Space, you understand, is a long way from here. It's a long way straight up, which is one of the more difficult directions in which to travel. A particularly convenient way to travel straight up is with an elevator, and a company called LiftPort wants to fund the first stages of an elevator all the way to space, through Kickstarter.
LiftPort already has a significant amount of experience with space elevator technology. The company started under NASA, and then went private just before the economy tanked. Now that the economy is all fixed (right?), LiftPort is back, and it's ready to start work on the first ever fully armed and operational elevator to space. On the Moon.
It might seem a bit counterintuitive to shoot for the Moon first, but LiftPort has realized that while the technology for building a space elevator on Earth is still decades away, we can get one going on the Moon right now, even just as a proof of concept testbed. The Moon may not be the most convenient location, but low gravity, lack of atmosphere, and much lower minimum orbital distance make a lunar space elevator feasible with current technology. And $800 million, but that's for worrying about later.
While the technology might exist for a space elevator on the Moon, LiftPort isn't ready to deploy one there yet: there's still a bunch of work to do on Earth to get ready for the Moon elevator to prepare for the Earth elevator, which is where Kickstarter comes in. LiftPort is looking for funding to cover development and testing of an Earth-based "tethered tower," a two-kilometer cable held up by helium balloons that will be climbed by an experimental elevator car (or robotM, if you prefer). This is certainly feasible: LiftPort has made 1,000-foot climbs before.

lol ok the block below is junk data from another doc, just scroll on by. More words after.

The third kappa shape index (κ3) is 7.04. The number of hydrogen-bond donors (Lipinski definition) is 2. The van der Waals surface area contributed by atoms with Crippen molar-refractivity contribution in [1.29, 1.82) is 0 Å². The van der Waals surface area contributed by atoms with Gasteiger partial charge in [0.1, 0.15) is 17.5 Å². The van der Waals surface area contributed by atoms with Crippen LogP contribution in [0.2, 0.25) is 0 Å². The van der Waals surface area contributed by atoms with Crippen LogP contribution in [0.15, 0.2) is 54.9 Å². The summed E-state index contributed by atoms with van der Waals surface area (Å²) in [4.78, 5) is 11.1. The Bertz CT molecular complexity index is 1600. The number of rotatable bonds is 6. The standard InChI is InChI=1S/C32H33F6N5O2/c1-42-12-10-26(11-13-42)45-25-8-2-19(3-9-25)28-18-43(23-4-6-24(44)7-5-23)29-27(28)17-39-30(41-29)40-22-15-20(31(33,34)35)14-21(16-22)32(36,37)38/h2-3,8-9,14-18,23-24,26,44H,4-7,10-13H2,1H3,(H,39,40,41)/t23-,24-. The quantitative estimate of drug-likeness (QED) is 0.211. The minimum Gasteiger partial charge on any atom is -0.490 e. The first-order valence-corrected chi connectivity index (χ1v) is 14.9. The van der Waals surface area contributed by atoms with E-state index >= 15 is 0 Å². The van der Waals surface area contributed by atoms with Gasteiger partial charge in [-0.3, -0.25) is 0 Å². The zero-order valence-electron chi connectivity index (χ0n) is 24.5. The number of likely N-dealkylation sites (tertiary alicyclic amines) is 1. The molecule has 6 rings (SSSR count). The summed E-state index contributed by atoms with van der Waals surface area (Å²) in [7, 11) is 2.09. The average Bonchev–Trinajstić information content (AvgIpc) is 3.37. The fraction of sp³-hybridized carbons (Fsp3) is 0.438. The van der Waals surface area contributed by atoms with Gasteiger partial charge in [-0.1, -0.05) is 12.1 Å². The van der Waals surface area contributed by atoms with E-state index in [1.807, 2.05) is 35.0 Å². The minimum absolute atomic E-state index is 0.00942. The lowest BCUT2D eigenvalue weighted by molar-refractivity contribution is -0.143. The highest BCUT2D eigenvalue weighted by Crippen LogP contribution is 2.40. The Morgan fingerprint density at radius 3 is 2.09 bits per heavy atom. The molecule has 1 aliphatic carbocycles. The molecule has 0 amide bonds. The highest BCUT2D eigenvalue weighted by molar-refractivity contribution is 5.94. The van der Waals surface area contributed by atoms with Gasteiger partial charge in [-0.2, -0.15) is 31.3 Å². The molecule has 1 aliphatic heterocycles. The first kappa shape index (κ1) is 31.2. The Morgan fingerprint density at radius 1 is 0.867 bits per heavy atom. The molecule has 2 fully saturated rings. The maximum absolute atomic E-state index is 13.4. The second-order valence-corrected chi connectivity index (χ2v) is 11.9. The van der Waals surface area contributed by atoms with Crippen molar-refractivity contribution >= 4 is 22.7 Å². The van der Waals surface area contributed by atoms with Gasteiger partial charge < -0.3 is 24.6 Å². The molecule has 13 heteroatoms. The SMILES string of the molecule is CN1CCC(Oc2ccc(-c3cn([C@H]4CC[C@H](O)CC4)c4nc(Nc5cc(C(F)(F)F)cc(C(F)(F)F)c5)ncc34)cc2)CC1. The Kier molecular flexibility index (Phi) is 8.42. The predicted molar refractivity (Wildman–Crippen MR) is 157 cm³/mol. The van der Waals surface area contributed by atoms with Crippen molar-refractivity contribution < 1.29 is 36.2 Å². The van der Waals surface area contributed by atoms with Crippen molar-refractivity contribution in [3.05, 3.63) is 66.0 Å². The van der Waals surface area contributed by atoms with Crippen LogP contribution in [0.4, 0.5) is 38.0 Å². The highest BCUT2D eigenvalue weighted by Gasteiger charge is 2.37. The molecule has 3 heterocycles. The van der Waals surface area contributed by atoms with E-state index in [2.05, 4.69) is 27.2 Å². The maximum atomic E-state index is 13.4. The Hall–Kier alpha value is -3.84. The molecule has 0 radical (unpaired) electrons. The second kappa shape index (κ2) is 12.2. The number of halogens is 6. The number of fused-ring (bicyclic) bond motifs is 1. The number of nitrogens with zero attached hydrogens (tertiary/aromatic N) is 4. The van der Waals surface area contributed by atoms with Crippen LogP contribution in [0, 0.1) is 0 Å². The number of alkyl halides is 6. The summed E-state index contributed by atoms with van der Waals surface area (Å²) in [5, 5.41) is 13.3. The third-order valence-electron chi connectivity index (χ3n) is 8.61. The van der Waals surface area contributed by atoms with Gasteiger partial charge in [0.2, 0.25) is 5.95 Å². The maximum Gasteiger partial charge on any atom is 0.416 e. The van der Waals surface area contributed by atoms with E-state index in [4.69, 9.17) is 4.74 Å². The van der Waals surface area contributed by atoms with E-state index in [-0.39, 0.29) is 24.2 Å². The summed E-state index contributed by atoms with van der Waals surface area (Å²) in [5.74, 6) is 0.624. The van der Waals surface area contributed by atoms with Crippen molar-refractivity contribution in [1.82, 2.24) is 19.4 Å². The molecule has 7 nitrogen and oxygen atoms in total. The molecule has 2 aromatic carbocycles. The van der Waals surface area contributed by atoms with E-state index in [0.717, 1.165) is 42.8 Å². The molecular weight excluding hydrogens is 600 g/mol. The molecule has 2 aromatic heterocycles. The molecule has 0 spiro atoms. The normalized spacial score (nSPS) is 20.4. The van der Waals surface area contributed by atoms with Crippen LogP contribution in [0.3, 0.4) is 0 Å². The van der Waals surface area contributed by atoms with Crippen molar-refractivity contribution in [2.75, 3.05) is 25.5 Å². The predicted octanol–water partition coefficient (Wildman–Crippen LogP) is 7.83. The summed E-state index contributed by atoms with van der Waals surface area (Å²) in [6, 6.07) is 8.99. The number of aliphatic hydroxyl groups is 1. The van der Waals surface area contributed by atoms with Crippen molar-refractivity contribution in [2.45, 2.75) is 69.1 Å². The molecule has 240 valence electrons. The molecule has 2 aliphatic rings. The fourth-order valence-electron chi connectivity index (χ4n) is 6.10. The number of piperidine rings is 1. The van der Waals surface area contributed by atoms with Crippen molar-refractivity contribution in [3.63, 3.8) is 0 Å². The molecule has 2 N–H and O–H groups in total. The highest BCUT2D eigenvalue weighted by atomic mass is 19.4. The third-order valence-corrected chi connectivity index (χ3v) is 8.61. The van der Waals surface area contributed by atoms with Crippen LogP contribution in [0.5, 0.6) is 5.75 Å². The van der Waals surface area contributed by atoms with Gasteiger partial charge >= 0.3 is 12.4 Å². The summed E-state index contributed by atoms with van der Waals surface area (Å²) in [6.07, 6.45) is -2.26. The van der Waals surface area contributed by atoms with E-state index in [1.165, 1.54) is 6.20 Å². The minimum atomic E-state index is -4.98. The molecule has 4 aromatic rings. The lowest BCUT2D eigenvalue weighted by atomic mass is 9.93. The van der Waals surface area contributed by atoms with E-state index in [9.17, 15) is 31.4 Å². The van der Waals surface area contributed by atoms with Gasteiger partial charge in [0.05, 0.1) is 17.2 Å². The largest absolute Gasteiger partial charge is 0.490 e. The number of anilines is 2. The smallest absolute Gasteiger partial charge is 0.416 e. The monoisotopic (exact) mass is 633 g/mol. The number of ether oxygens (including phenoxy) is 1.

After the two-kilometer climb, LiftPort will make a three to five-kilometer climb, which will involve dealing with the effects of subzero temperatures on battery packs, motors and lubricant. From the sound of things, LiftPort plans to fund all of this stuff through a succession of Kickstarter campaigns, which seems a bit optimistic to us, since you only really get one shot at catching that Kickstarter tidal wave of idealistic excitement-based funding. But with NASA desperately scrabbling for cash just to keep its existing programs from starving to death, we're definitely hoping that LiftPort can successfully leverage Kickstarter to make some real progress on a technology that's an undeniable hallmark of the future and actually, eventually, build us a space elevator already.